Protesters Delay Release Of Pakistani Woman Acquitted For Blasphemy

Adjust Comment Print

On Wednesday, the top court acquitted Aasia Bibi - a Christian woman accused of blasphemy in 2010 and sentenced to death - and set aside an earlier judgment passed by a lower court.

Following the verdict, the patron-in-chief of the Islamist Tehreek-e-Labaik political party is reported to have stated that the chief justice and those who ordered Aasia's release "deserve death".

In a statement issued today, HRCP has said: While there is every reason to be relieved that Aasia Bibi has been acquitted after eight years of incarceration in the perpetual shadow of a death sentence, that Pakistan should have come this close to executing a woman for "blasphemy" is a sobering thought.

Asia's family and her lawyer say she never insulted the prophet.

The party has launched street protests blocking roads in major cities to condemn the ruling, which was welcomed by human rights advocates.

BBC News reporter Secunder Kermani, on the ground in Islamabad on Wednesday, wrote, "Asia Bibi's lawyer, closely flanked by a policeman, told me he was "happy" with the verdict, but also afraid for his and his client's safety".

The court has set no dates to take up the petition, but Bibi's release could be further delayed by the process.

Meanwhile, opposition lawmakers in parliament called on Thursday for reforming the judicial system and Pakistan's controversial blasphemy law - so that innocents like Bibi wouldn't spent years languishing in jail.

Approximately 40 people are believed to be on death row or serving a life sentence in Pakistan for blasphemy, according to a 2018 report by the United States Commission on International Religious Freedom.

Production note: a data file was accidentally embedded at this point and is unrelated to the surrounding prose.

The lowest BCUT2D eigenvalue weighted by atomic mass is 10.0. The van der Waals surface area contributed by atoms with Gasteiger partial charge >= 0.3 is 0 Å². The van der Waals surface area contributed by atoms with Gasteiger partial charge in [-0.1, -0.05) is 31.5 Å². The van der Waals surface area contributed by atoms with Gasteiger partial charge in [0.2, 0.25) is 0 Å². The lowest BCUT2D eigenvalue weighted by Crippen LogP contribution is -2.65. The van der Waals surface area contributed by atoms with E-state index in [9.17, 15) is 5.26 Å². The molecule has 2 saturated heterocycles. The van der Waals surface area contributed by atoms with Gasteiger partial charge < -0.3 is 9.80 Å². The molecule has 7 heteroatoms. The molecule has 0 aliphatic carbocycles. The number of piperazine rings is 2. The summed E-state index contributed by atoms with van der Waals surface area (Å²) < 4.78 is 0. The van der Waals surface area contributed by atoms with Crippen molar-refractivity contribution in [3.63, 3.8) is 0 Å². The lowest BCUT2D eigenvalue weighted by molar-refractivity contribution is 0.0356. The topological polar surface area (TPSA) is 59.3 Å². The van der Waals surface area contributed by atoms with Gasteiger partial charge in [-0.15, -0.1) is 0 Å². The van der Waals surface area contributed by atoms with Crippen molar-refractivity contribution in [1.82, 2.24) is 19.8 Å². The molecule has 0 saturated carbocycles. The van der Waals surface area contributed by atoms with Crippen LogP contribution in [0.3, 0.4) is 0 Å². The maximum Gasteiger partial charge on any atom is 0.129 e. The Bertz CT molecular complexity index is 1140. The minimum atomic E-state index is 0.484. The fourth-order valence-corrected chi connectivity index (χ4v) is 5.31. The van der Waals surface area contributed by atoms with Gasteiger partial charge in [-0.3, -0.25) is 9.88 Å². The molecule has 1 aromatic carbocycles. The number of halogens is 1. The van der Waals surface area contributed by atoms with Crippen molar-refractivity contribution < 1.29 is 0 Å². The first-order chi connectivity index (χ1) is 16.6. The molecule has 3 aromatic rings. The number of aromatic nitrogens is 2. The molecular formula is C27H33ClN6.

Ms Asia Bibi's case drew the attention of global rights groups and swiftly became the most high-profile in the country. "Will they let me out, really?" she said.

Pakistan Army on Friday warned hundreds of radical Islamists hardliners not to test their "patience" and asked them to end the standoff peacefully to avoid the use of force as the mass protests against the acquittal of a Christian woman for blasphemy entered its third day.

Protesters chanted "hang the blasphemer" and "hang the judges" as they marched through the capital in the absence of a heavy security presence.

Chief Justice Saqib Nisarm, who read out the verdict, said October 31 that Bibi is free to leave the prison in Sheikhupura, Pakistan. In many cities of Punjiab there are demonstrations and roadblocks.

Pakistani Christian woman Asia Bibi at a prison in Sheikhupura near Lahore, Pakistan, on November 20, 2010.

"I don't see any derogatory remarks vis-a-vis the holy Koran as per the FIR", added Chief Justice Nisar, referring to the initial complaint filed in the case. The farm workers who pressed charges denied they quarrelled with her, saying her outbursts against Islam were unprovoked. She was accused of making offensive comments about the Prophet Muhammad in the ensuing argument, in response to claims she should convert to Islam. But they said prosecutors had failed to prove that Bibi violated the law.

Such protests will distract Prime Minister Imran Khan's government, which is attempting to deal with an economy in crisis owing to dwindling finances.

Critics of the blasphemy law have said it is used to settle personal scores or to attack minority communities.

"Clearly she will need asylum in a western country where she can live out the remainder of her days in peace", Wilson Chowdhry, chairman of the British Pakistani Christians Association, told CBN News.

Comments